For some reason, I’ve been thinking about the past year, and one thing that occurred to me. I’ve never discussed with you my first experience of that good old family restaurant in Cardiff, Hooters.
Yes. I have no idea what to write about, so I decided to recall my first time in Hooters, without stating what I think of the establishment. I’m so hardcore, aye.
Allow me to tell you a tale from the beginning. It was November 25th 2010, which was a Thursday, and roughly between three and four in the afternoon. As we walked out of a lecture, one of my university fellows realised there was a Hooters in Cardiff, so he kept chanting to me and our female course friend “I want to go to Hooters”. So we did.
We walked in, and the three of us were welcomed with the choir of voices singing us to our seats. Well, I say singing; I meant there were repeated bursts of “Welcome to Hooters” as the ladies who worked there were doing their work.
But, I shall be totally honest with you. You know the first thing that I noticed? That is correct; I first noticed the music that was being played. To be honest, I really didn’t expect them to play such funky songs such as REM’s Losing My Religion and Edge of Seventeen by Stevie Nicks (which is one of my favourite songs ever). Who cares if they played a Lady Gaga song once, the rest of them was more of the rock orientation. Win.
Quickly after noticing the sounds, I realised there were tonnes of televisions in the vicinity. More televisions than Currys have. That’s saying something.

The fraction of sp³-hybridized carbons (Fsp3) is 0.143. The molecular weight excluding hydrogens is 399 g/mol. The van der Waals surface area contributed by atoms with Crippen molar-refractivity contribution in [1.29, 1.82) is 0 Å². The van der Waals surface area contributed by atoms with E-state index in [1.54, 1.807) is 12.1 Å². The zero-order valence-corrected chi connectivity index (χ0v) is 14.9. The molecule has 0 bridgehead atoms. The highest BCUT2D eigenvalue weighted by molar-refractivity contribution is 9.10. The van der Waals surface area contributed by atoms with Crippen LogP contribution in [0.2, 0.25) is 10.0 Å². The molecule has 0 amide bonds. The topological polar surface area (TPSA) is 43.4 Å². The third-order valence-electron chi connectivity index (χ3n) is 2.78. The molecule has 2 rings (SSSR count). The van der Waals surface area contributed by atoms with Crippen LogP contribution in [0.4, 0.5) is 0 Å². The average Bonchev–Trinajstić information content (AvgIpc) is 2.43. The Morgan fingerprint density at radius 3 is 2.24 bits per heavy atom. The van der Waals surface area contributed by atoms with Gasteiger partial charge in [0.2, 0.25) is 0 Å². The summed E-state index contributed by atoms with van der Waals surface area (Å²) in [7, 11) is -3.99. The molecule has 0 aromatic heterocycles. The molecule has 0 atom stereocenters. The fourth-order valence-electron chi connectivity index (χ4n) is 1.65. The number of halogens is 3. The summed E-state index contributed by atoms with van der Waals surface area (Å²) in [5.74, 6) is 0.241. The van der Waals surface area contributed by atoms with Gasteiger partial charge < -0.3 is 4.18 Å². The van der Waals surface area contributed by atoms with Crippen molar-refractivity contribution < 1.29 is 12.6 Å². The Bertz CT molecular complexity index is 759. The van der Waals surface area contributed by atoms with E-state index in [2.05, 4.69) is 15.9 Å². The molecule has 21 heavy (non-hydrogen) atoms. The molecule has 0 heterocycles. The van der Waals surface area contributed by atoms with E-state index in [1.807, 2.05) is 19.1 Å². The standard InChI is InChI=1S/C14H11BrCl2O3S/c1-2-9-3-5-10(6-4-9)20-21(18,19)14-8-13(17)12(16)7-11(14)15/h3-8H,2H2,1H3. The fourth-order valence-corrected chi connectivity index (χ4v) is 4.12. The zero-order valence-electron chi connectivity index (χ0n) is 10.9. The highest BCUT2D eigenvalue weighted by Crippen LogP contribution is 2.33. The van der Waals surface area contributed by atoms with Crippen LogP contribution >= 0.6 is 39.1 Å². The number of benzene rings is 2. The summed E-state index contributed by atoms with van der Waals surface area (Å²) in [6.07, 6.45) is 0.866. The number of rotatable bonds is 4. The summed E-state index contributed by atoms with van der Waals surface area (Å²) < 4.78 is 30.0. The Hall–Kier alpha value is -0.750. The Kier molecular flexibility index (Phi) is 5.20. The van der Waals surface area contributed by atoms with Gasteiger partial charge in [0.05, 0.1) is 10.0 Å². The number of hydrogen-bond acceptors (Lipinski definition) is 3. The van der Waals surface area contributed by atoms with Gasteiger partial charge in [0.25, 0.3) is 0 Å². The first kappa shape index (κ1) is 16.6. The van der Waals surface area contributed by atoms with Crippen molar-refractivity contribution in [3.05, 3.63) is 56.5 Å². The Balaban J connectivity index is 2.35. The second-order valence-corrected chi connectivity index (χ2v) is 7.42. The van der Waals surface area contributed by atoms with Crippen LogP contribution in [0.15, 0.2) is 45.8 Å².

And on said televisions, there was a sports game. That game, was the game of American Football, a match between the Steelers and the Patriots, with the later wining somehow for those who wanted to know. Then, I discovered how England faired in the first day of the Ashes. I remember thinking to myself “England all out for 290? England will need a miracle”. From what I remember now, they won the Ashes. I’m rubbish with predictions.
And as I was doing all this, the male friend was ogling the girls who were working there, as our lady friend was looking at anything but the girls.
And at that point, I was the most confused I had ever been.
I’ve never felt more of a man and less of one at the same time. In one hand, I had never been more interested in sports than I was at that moment in time. But, as many people may consider the fact that those with male reproductive organs would be more interested in barely clothed women than sports, I was not fulfilling that side of the male lifestyle.
Even when one of the workers came to serve us, I always kept eye contact with either one of the numerous televisions or the Clic pen that I was holding. It was green, as I recall. The only time I turned my head to the waitress’ direction was only when she asked what I wanted. And even then, I just looked at her face.
She was rather surprised to hear that I didn’t want anything. Then again, I would be too if I was waiting on a table, only for one of them to say that they didn’t want to order anything. Then again, it would be hard for me to work in Hooters for obvious reasons.
By that time, I thought all oddness was over. I began to acclimatise with the bizarreness of the situation. Then, the YMCA came on (which I think is a rather funky tune), and then all the girls working there stopped doing their waiting work and began to dance. Why? Only they will know.
I should also note that I found the fact that there were policemen outside the restaurant having photographs taken with the girls a bit odd. Well, that and the fact that a family went into the place pushing a baby push chair thing. Am I the only one to think that’s odd? Probably.
But ywah, that was my first, and possibly last, experience of Hooters.
I thank ye, world.